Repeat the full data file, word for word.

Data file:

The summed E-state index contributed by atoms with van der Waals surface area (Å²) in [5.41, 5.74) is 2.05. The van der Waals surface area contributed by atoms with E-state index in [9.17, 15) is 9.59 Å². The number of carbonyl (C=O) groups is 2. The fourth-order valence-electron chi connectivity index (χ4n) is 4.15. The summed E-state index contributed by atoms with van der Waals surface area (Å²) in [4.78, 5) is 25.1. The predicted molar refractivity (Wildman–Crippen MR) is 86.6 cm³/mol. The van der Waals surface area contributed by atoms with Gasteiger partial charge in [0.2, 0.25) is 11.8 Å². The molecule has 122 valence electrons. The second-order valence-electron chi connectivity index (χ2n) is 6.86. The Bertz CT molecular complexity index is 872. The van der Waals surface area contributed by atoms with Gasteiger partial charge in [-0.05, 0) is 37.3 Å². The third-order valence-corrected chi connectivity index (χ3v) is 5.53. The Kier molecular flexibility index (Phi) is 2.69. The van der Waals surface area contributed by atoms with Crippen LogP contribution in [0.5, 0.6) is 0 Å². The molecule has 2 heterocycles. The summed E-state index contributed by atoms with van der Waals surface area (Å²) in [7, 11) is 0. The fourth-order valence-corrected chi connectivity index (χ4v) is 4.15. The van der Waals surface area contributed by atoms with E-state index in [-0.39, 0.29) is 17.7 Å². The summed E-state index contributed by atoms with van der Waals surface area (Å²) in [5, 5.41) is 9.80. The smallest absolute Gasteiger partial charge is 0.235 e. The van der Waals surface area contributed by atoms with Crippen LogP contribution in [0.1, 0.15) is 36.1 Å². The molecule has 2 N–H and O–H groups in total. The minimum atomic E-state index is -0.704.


The summed E-state index contributed by atoms with van der Waals surface area (Å²) in [5.41, 5.74) is 2.05. The van der Waals surface area contributed by atoms with E-state index in [9.17, 15) is 9.59 Å². The number of carbonyl (C=O) groups is 2. The fourth-order valence-electron chi connectivity index (χ4n) is 4.15. The summed E-state index contributed by atoms with van der Waals surface area (Å²) in [4.78, 5) is 25.1. The predicted molar refractivity (Wildman–Crippen MR) is 86.6 cm³/mol. The van der Waals surface area contributed by atoms with Gasteiger partial charge in [0.2, 0.25) is 11.8 Å². The molecule has 122 valence electrons. The second-order valence-electron chi connectivity index (χ2n) is 6.86. The Bertz CT molecular complexity index is 872. The van der Waals surface area contributed by atoms with Gasteiger partial charge in [-0.05, 0) is 37.3 Å². The third-order valence-corrected chi connectivity index (χ3v) is 5.53. The Kier molecular flexibility index (Phi) is 2.69. The van der Waals surface area contributed by atoms with Crippen LogP contribution in [0.5, 0.6) is 0 Å². The molecule has 2 heterocycles. The summed E-state index contributed by atoms with van der Waals surface area (Å²) in [7, 11) is 0. The fourth-order valence-corrected chi connectivity index (χ4v) is 4.15. The van der Waals surface area contributed by atoms with E-state index in [-0.39, 0.29) is 17.7 Å². The summed E-state index contributed by atoms with van der Waals surface area (Å²) in [5, 5.41) is 9.80. The smallest absolute Gasteiger partial charge is 0.235 e. The van der Waals surface area contributed by atoms with Crippen LogP contribution in [0.1, 0.15) is 36.1 Å². The molecule has 2 N–H and O–H groups in total. The minimum atomic E-state index is -0.704.